- Stretch your Calves & Achilles Tendons. Here is where we can apply some mobility procedures. Check out this video by Kelly Starrett, MobRx for Shin Splints for a step-by-step plan you can follow to loosen up your heel cords, feet and calves.
- Consider getting new shoes or an arch support. Many specialty running shoe stores offer machines or someone on site who can help you identify if you are flat-footed or if you have a high arch and find you right insoles to match. Secondly, as much as we all love our Nano’s or Nike Free’s- if you suffer from shin splints you may want to consider a shoe specifically made for running. Saucony, Asics, and Brooks are examples of brands that offer styles with more support.
- Gradually reintroduce high impact movements. After two weeks of 100% compliance, if your shins feel better, start to lightly incorporate jumping and running again. In week 3 you may want to try just a little bit of these movements, no more than twice within the week. If your body responds well, continually to gradually increase until normal activity can be resumed.
If shin splints are a reoccurring issue, you may want to also consider the following steps for long-term recovery and prevention:
- Vary your running surface. Avoid cement, wet grass, and sand as much as possible, instead run on the asphalt, dry grass, or compacted dirt.
- Increase your running distance slowly. Add mileage little by little. Listen to your body to avoid overuse injury.
- Incorporate exercises to strengthen your lower leg and prevent injury. Here are a few suggestions from Runner’s World: 4 Exercises to Prevent Shin Splints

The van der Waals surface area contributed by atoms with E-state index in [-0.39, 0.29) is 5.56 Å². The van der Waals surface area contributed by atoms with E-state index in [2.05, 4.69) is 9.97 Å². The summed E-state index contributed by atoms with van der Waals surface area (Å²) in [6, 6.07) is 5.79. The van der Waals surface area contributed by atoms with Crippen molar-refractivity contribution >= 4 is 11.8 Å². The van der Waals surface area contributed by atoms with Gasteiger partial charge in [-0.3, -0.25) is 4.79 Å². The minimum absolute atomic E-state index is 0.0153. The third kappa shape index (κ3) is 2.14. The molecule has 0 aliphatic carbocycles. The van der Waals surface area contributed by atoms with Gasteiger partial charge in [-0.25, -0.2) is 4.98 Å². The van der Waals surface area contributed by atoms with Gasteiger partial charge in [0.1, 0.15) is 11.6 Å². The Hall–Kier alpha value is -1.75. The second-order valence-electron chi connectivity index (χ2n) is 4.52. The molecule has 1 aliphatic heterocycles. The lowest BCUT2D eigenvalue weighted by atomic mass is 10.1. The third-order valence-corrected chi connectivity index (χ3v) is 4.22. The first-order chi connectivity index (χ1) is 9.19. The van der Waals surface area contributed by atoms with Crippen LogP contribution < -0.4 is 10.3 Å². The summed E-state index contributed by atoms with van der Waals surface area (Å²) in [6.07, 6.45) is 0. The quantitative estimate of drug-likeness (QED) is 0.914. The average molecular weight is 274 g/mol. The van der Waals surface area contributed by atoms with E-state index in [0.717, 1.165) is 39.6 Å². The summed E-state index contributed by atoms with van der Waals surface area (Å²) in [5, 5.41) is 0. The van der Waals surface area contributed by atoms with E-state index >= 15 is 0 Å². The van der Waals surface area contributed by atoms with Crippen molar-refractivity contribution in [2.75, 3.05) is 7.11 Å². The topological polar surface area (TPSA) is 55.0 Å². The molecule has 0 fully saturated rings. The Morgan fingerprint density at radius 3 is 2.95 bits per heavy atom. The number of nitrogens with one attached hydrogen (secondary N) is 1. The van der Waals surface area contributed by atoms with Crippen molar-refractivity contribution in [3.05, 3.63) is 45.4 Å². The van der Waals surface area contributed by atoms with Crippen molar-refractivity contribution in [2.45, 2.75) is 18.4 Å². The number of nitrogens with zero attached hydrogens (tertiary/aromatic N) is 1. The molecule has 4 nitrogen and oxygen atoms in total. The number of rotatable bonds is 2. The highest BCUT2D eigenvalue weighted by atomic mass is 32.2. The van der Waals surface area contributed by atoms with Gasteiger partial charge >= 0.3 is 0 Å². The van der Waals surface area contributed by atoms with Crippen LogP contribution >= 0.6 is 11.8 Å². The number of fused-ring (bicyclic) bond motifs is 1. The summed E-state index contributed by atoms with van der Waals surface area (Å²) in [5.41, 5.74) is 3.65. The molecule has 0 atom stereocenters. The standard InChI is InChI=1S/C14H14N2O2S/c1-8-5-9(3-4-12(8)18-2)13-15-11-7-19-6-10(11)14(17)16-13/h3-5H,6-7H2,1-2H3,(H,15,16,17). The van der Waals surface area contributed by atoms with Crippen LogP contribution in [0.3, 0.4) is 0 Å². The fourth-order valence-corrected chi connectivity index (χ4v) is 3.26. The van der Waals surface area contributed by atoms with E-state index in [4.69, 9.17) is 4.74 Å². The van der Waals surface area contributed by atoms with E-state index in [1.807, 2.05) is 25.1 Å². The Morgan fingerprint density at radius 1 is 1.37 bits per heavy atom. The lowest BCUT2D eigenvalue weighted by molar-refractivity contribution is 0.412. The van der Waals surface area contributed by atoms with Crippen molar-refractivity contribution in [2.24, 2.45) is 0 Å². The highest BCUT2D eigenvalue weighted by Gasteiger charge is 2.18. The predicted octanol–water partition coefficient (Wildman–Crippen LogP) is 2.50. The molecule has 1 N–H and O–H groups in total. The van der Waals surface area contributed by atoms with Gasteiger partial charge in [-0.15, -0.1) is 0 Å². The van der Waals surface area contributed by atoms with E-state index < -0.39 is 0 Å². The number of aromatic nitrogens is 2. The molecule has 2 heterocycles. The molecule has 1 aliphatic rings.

By: Coach Amy Duchene
A lot of people tend to get frustrated in the pull-up department, but I would really like to make 2016 more about seeing pull-ups as a goal instead of something that discourages you. So, why have some people been doing ring rows (or another variation) for months or even years, but they still aren’t closer to their strict pull-up? Usually its one of these three reasons:
- Your Modification is too Easy. If you can do 15-20 ring rows unbroken you aren’t doing them right. Ring rows when performed correctly, should be tough! Get your body into a flatter position and really challenge yourself in this department. If you can do more than 3 or 4 in a row, its too easy. You can continue to scale this movement up by elevating your feet on box and eventually moving on to pull-ups with a band. The same principle would apply with a band- don’t bounce at all and if you’re getting more than 5 in a row, its time to scale up. Many people tend to get caught up with going “fast” in a workout, but if your goal is strict pull-ups- slow down on this portion of the WOD and focus on building strength.
- You’re not spending extra time on your goal. Simply put, if you have a specific goal such as a strict pull-up, strict pushups, toes to bar etc, you need to devote additional time to training this weakness. Our general group programming will help you progress all around but it can’t account for each person’s individual goals. Start small- spend 15-20 minutes, 3 days per week devoted to your goal. Ask coaches for advice/ suggestions for extra work.
- Strength to Weight Ratio. Gymnastics is all about optimizing your strength to move your body through a range of motion. For some this is more difficult than others. But as you lose weight, you’ll start to see that this ratio improves in your favor- it will become easier to do a handstand against the wall, to hold a plank or even do a pushup or ring row. Stay motivated with your nutrition goals and you’ll see your performance can get an extra boost too!